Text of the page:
Airline tickets prices to be cut dramatically as result of new Boeing Nextgen Tailored Arrivals : due to fuel saving efficiencies
Boeing does more than make aeroplanes. A major and little appreciated part of their enterprise involves making flying passengers and freight at lower cost. As the oil price soars, this brings greater rewards to their partners.
Boeing have just released details of their novel Air Traffic Management (ATM) concept called Tailored Arrivals at San Franscisoc Airport (The FAA call this Continuous Descent Approach (CDA) . From Dec. 4, 2007 to March 23, 2008, United Airlines, Air New Zealand and Japan Airlines completed 57 flights into SF International Airport that utilized a continuous descent rather than a series of level segments as now required. The Tailored Arrivals approach reduced fuel consumption during descents by up to 39 %, depending on airplane type, and total carbon emissions by more than 500,000 pounds.
Aircraft landings typicall take a stepped approach. A pilot reduces thrust and the plane starts to descend, then the pilot increases thrust to level off, repeating the cycle until the plane is on the ground. Constant acceleration and deceleration of the engines not only burns too much fuel, it creates a lot of noise, and increases emissions of gases like nitrous oxides, which is unpleasant for residents near airports.
With a continuous decent approach, a pilot lines up with the runway much earlier -- sometimes up to 40 miles away -- cuts the thrust once and descends at a consistent rate. If the stepped landing is a flight of stairs, then the continuous descent approach is a wheelchair ramp.
Whilst this is only a step on the way to what is grandiosely called the Next-Generation Air Transportation System (NextGen) by the FAA, it shows the benefits of fully utilizing air-to-ground data link technology to descend into an airport with minimal direct air traffic control (ATC) intervention. Key technologies have been supplied by the U.S. Federal Aviation Administration (FAA) and by NASA. The FAA's Ocean 21 system delivers data to and streamlines communications between flight crews and air traffic controllers. NASA's En-route Descent Adviser (EDA) computes fuel-efficient descent solutions.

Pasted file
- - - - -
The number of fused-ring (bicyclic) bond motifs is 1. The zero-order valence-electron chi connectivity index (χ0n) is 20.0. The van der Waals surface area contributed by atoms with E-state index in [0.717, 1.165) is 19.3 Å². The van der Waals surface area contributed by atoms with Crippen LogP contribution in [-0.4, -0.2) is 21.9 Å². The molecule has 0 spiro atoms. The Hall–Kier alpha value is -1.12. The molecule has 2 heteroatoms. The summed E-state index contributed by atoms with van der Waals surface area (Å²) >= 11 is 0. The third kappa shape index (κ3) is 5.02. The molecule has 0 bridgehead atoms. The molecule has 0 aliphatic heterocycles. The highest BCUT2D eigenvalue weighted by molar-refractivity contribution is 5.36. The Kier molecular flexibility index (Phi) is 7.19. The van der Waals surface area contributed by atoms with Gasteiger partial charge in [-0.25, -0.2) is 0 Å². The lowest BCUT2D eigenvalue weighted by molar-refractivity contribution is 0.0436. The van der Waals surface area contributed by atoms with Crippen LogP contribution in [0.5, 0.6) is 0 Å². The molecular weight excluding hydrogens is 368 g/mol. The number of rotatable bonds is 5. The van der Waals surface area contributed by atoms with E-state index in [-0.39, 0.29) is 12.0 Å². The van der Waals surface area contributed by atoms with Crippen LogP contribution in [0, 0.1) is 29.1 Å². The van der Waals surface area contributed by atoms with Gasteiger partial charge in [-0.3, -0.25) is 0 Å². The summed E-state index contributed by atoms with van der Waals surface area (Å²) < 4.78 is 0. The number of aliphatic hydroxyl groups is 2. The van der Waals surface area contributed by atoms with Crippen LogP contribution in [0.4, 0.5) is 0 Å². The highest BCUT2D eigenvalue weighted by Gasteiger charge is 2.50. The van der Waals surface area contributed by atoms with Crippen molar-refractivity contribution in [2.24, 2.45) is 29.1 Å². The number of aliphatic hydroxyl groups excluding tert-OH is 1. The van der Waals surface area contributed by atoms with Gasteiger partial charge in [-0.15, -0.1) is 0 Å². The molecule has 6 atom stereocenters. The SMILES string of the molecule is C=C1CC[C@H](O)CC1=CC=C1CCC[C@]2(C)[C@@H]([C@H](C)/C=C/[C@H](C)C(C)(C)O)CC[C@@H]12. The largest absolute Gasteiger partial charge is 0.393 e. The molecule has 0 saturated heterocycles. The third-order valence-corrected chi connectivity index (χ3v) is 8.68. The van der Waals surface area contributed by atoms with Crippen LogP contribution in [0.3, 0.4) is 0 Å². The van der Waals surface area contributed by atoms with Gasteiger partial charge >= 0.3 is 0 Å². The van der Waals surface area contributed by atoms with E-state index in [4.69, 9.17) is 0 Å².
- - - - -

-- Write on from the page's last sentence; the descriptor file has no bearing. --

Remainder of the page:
The FAA is completely transforming air traffic control from a ground-based system of radars to a satellite-based system through the Next Generation (NextGen) Air Transportation System Integrated National Plan. NextGen is US$4 Bn. plan critically important because the current system will not be able to handle traffic that is expected to increase to one billion passengers by 2015 and double current levels by 2025.
Boeing 777-200ER and 747-400 airplanes were used and the full Tailored Arrival approaches reduced average fuel consumption of the 777s by 1,303 pounds per flight, or about 34 %. For the 747s, the savings was 2,291 pounds, or about 39 %.
On 119 additional flights, a partial use of the system showed fuel savings of 379 pounds per flight for the 777s and 1,100 pounds per flight for the 747s.
More trials will be undertaken later this year at Miami International Airport as part of a joint FAA -European Commission initiative to accelerate the practical implementation of transatlantic air traffic management improvements that can reduce both emissions and noise.
The prinipal feature and backbone of the FAA Nextgen approach is the Automatic Dependent Surveillance-Broadcast (ADSB). ADS-B.
This is a satellite-based technology that broadcasts aircraft identification, position and speed with once-per-second updates. A national ADS-B program office has already been been established.
The Capstone program in Alaska, which uses ADS-B in a non-radar environment, has resulted in a 40% drop in general aviation accidents.
A partnership with the helicopter industry will bring ADS-B to the Gulf of Mexico in December 2009.
United Parcel Service has outfitted a fleet of 300 Boeing 757s and 767s with ADS-B for use at its Louisville hub, with similar services planned for Philadelphia. The airline is seeing a 30% reduction in noise and a 34% decline in emissions for ADS-B-equipped aircraft. The contract to deploy the ADS-B system was awarded to ITT on August 30.
There are multiple benefits to UPS, they can co-ordinate arrivals precisely and take advantage of continuous descent (in which they were pioneers in developing - reducing noise , nitrogen oxide emissions and saving fuel) , even without visual contact which can eliminate low level vectoring as traffic controllers juggle with multiple East and West coast flights. Bob Hilb, UPS's advanced flight systems manager says that if just 10% of the low-altitude maneuvers that are now occurring in the U.S. were eliminated, most airlines would be making a profit.
Bob also says "Consistency builds capacity" .. which applies to passengers or freight.
PS : The headline is a lie.